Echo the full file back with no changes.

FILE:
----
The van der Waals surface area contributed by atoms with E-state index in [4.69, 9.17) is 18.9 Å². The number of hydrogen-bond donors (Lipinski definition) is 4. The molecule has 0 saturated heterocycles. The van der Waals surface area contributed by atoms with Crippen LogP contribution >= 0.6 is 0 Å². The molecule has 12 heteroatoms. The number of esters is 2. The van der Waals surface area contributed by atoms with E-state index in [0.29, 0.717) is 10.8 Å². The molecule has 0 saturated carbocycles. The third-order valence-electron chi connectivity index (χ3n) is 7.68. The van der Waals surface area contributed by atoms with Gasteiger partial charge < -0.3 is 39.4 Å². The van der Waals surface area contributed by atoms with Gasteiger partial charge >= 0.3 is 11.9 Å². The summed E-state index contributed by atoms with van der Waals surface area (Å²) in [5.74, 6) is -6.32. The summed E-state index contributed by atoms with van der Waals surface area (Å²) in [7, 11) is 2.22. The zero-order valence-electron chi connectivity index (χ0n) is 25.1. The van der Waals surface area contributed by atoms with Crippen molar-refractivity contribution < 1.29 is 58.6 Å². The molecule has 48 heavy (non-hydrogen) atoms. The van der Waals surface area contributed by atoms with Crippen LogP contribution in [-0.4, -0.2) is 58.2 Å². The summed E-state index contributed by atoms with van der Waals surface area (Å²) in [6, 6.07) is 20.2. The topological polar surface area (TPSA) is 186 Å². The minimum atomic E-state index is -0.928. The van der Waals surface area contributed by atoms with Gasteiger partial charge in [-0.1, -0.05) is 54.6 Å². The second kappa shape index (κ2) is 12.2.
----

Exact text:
The van der Waals surface area contributed by atoms with E-state index in [4.69, 9.17) is 18.9 Å². The number of hydrogen-bond donors (Lipinski definition) is 4. The molecule has 0 saturated heterocycles. The van der Waals surface area contributed by atoms with Crippen LogP contribution >= 0.6 is 0 Å². The molecule has 12 heteroatoms. The number of esters is 2. The van der Waals surface area contributed by atoms with E-state index in [0.29, 0.717) is 10.8 Å². The molecule has 0 saturated carbocycles. The third-order valence-electron chi connectivity index (χ3n) is 7.68. The van der Waals surface area contributed by atoms with Gasteiger partial charge < -0.3 is 39.4 Å². The van der Waals surface area contributed by atoms with Gasteiger partial charge >= 0.3 is 11.9 Å². The summed E-state index contributed by atoms with van der Waals surface area (Å²) in [5.74, 6) is -6.32. The summed E-state index contributed by atoms with van der Waals surface area (Å²) in [7, 11) is 2.22. The zero-order valence-electron chi connectivity index (χ0n) is 25.1. The van der Waals surface area contributed by atoms with Crippen molar-refractivity contribution < 1.29 is 58.6 Å². The molecule has 48 heavy (non-hydrogen) atoms. The van der Waals surface area contributed by atoms with Crippen LogP contribution in [-0.4, -0.2) is 58.2 Å². The summed E-state index contributed by atoms with van der Waals surface area (Å²) in [6, 6.07) is 20.2. The topological polar surface area (TPSA) is 186 Å². The minimum atomic E-state index is -0.928. The van der Waals surface area contributed by atoms with Gasteiger partial charge in [-0.1, -0.05) is 54.6 Å². The second kappa shape index (κ2) is 12.2.